Of Menstruation, Modernity and More

“Menstruation Across Cultures: A Historical Perspective” by Nithin Sridhar is an important book for several reasons, but I will mention only a few in this review. Instead of giving a chapter-by-chapter look at the key ideas from the book, my purpose and focus in this review is somewhat different. I wish to point out why... Continue Reading →

“I revere Krishna today as one of the first architects of a unified India. Yes, I believe he did exist in the obscure history of India…. Abhaya has been my window to explore and experience Krishna Vaasudeva.” This is how Saiswaroopa Iyer introduces the second lead of her debut novel, Abhaya, in the Author’s Note.... Continue Reading →

Book Review: India – A Cultural Decline or Revival

Title: India – A Cultural Decline or Revival? Author: Bharat Gupt Publisher: D.K. Printworld (Dec. 1, 2008) ISBN-13: 978-8124604595   In a letter sent to his brother in 1920, Sri Aurobindo wrote: “I believe that the main cause of India’s weakness is not subjection, nor poverty, nor a lack of spirituality or Dharma, but a... Continue Reading →

This is a short commentary on the book titled, “Musings on Hinduism” which is a collection of essays and commentaries written by Mysore-based author Nithin Sridhar. Written in a simple and reader-friendly manner the book succeeds in presenting for the reader the spirit of Hinduism. As the reader — particularly one who is neither much familiar with... Continue Reading →

Maria Wirth’s “Thank You India”

Maria Wirth’s book ‘Thank You India: A German Woman’s Journey to the Wisdom of Yoga” is an invocation of the eternal wisdom of Indian spiritual traditions while also bringing a fresh perspective on some of the key social-cultural challenges impeding a true Indian renaissance. To read the review, click on the link below: Review of... Continue Reading →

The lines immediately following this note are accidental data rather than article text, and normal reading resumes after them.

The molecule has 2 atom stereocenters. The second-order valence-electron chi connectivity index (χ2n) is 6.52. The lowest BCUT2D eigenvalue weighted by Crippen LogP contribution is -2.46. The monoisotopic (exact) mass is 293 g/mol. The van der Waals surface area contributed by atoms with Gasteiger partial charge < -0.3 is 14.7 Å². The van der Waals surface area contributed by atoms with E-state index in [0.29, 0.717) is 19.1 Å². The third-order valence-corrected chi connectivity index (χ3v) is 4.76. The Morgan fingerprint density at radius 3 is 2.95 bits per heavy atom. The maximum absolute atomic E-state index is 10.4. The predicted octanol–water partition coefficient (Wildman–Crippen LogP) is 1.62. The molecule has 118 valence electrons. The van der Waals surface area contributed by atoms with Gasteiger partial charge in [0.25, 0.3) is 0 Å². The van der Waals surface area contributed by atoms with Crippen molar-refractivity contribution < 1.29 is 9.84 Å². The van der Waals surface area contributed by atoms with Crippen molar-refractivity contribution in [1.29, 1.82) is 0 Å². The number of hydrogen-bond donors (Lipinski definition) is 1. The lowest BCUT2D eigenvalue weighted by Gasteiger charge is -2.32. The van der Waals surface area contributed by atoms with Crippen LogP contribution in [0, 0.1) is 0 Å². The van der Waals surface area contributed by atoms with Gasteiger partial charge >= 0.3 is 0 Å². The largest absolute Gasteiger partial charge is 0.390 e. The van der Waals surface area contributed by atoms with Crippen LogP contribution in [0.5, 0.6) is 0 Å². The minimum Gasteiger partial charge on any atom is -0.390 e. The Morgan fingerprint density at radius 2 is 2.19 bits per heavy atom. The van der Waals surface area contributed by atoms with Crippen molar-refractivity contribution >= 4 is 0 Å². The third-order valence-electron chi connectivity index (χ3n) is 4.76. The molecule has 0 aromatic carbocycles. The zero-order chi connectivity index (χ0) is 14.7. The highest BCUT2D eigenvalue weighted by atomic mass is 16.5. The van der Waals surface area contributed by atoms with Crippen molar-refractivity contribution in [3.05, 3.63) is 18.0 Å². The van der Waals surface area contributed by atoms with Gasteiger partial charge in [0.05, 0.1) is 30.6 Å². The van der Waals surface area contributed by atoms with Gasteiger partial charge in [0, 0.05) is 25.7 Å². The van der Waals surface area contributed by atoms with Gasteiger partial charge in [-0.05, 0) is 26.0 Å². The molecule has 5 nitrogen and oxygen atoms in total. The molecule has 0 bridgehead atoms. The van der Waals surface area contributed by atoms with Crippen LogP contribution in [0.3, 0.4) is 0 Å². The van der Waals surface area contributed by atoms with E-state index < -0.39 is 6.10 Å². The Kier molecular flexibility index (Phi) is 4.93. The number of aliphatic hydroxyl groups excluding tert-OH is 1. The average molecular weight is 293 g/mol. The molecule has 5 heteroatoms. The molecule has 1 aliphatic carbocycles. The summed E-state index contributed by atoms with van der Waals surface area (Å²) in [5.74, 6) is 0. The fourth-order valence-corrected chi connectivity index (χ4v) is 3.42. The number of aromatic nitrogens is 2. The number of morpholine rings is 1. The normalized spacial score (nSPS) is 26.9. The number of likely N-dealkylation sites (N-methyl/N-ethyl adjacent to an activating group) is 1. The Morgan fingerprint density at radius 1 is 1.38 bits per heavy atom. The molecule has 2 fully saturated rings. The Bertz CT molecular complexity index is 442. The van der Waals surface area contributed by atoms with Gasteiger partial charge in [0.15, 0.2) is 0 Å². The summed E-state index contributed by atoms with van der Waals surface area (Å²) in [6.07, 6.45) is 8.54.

Faith Lives and Breathes through Images

The book titled Living Faith: Windows into the Sacred Life of India is a collection of photographs taken by the noted Indian photographer, Dinesh Khanna. I had seen some of his pictures on the web, but this book really made me an admirer of his work. The flap of the book has this to say –... Continue Reading →

On Bankimchandra’s Only Novel in English – Rajmohan’s Wife

This is not a book review in the actual sense. It is rather a close look at a book, a very special book in the annals of Indian literature in English language, Rajmohan's Wife by Bankim Chandra Chatterji. While the plot and the main characters of the novel are quite appealing in their own way,... Continue Reading →

A Book about 12 Women (Learning from the Mahabharata)

  Maharshi Veda Vyāsa Rishi Krishna-Dvaipāyana (meaning ‘the dark one who was born on/lived on an island’), or  Maharshi Veda Vyāsa, as he later came to be known, is credited to have authored many of our ancient texts that hold an immense significance to this date. The son of Rishi Parāsara and a fisher-woman Matsyagandha... Continue Reading →

True or Untrue? (Learning from the Mahabharata)

  There are some who say we don’t have anything much to learn from our ancient literature, so why should they be a part of our curricula in schools and colleges? There are others who say that if there is anything at all of any value in those old books from thousands of years ago,... Continue Reading →

“All Art is Quite Useless”: What a Wild(e) Idea!

One Monday afternoon, years ago. Time, around 3:30 pm. I thought of taking a little nap to rest my eyes after some long hours of staring at the computer. But of course, there was no sign of sleep anywhere. Without even looking I picked up a book from the pile of books on the bedside... Continue Reading →

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